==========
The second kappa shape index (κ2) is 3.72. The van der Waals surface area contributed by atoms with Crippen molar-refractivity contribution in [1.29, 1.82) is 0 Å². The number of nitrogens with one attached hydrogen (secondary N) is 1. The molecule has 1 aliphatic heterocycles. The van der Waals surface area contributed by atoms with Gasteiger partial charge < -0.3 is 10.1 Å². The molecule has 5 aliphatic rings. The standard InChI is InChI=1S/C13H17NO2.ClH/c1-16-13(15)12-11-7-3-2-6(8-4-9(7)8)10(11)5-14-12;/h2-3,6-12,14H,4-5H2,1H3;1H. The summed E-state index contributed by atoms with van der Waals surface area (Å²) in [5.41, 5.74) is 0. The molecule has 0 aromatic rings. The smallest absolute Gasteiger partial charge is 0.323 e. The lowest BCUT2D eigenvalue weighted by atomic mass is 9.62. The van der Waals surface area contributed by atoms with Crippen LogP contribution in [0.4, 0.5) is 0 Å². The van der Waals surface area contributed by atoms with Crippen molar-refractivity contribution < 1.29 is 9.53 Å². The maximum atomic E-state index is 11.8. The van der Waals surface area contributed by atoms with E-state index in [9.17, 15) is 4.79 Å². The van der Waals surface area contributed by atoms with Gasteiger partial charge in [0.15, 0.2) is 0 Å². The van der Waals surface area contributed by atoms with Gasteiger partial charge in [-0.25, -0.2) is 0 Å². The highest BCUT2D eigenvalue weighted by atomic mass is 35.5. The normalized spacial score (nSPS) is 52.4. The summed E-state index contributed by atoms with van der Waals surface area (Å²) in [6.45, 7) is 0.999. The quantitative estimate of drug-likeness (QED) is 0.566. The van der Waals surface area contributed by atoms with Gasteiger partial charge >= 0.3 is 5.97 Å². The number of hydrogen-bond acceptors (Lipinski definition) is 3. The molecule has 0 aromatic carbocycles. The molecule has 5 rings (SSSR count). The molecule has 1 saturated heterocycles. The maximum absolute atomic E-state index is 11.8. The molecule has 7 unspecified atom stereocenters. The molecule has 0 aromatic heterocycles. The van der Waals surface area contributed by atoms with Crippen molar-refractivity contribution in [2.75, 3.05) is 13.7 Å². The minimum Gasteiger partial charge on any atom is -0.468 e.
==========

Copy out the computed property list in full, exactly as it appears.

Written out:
The second kappa shape index (κ2) is 3.72. The van der Waals surface area contributed by atoms with Crippen molar-refractivity contribution in [1.29, 1.82) is 0 Å². The number of nitrogens with one attached hydrogen (secondary N) is 1. The molecule has 1 aliphatic heterocycles. The van der Waals surface area contributed by atoms with Gasteiger partial charge < -0.3 is 10.1 Å². The molecule has 5 aliphatic rings. The standard InChI is InChI=1S/C13H17NO2.ClH/c1-16-13(15)12-11-7-3-2-6(8-4-9(7)8)10(11)5-14-12;/h2-3,6-12,14H,4-5H2,1H3;1H. The summed E-state index contributed by atoms with van der Waals surface area (Å²) in [5.41, 5.74) is 0. The molecule has 0 aromatic rings. The smallest absolute Gasteiger partial charge is 0.323 e. The lowest BCUT2D eigenvalue weighted by atomic mass is 9.62. The van der Waals surface area contributed by atoms with Crippen LogP contribution in [0.4, 0.5) is 0 Å². The van der Waals surface area contributed by atoms with Crippen molar-refractivity contribution < 1.29 is 9.53 Å². The maximum atomic E-state index is 11.8. The van der Waals surface area contributed by atoms with E-state index in [9.17, 15) is 4.79 Å². The van der Waals surface area contributed by atoms with Gasteiger partial charge in [0.15, 0.2) is 0 Å². The van der Waals surface area contributed by atoms with Gasteiger partial charge in [-0.25, -0.2) is 0 Å². The highest BCUT2D eigenvalue weighted by atomic mass is 35.5. The normalized spacial score (nSPS) is 52.4. The summed E-state index contributed by atoms with van der Waals surface area (Å²) in [6.45, 7) is 0.999. The quantitative estimate of drug-likeness (QED) is 0.566. The van der Waals surface area contributed by atoms with Gasteiger partial charge >= 0.3 is 5.97 Å². The number of hydrogen-bond acceptors (Lipinski definition) is 3. The molecule has 0 aromatic carbocycles. The molecule has 5 rings (SSSR count). The molecule has 1 saturated heterocycles. The maximum absolute atomic E-state index is 11.8. The molecule has 7 unspecified atom stereocenters. The molecule has 0 aromatic heterocycles. The van der Waals surface area contributed by atoms with Crippen molar-refractivity contribution in [2.75, 3.05) is 13.7 Å². The minimum Gasteiger partial charge on any atom is -0.468 e.